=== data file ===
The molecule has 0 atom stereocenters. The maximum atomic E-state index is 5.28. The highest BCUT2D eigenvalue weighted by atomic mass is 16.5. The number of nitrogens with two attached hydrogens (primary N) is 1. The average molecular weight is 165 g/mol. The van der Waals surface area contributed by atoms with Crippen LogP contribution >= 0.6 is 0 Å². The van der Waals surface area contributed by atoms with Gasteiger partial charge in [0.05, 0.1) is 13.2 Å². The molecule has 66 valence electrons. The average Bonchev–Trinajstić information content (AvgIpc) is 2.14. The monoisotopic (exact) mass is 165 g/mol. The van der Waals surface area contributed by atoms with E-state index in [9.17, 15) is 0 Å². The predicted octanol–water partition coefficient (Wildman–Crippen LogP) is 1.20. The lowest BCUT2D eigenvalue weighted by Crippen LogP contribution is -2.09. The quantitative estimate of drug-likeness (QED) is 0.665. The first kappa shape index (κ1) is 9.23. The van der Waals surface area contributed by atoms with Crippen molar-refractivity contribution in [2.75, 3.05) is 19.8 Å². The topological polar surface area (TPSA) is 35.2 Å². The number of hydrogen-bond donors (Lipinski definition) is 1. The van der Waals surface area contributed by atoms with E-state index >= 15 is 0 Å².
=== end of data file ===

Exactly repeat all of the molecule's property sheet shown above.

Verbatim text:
The molecule has 0 atom stereocenters. The maximum atomic E-state index is 5.28. The highest BCUT2D eigenvalue weighted by atomic mass is 16.5. The number of nitrogens with two attached hydrogens (primary N) is 1. The average molecular weight is 165 g/mol. The van der Waals surface area contributed by atoms with Crippen LogP contribution >= 0.6 is 0 Å². The van der Waals surface area contributed by atoms with Gasteiger partial charge in [0.05, 0.1) is 13.2 Å². The molecule has 66 valence electrons. The average Bonchev–Trinajstić information content (AvgIpc) is 2.14. The monoisotopic (exact) mass is 165 g/mol. The van der Waals surface area contributed by atoms with E-state index in [9.17, 15) is 0 Å². The predicted octanol–water partition coefficient (Wildman–Crippen LogP) is 1.20. The lowest BCUT2D eigenvalue weighted by Crippen LogP contribution is -2.09. The quantitative estimate of drug-likeness (QED) is 0.665. The first kappa shape index (κ1) is 9.23. The van der Waals surface area contributed by atoms with Crippen molar-refractivity contribution in [2.75, 3.05) is 19.8 Å². The topological polar surface area (TPSA) is 35.2 Å². The number of hydrogen-bond donors (Lipinski definition) is 1. The van der Waals surface area contributed by atoms with E-state index >= 15 is 0 Å².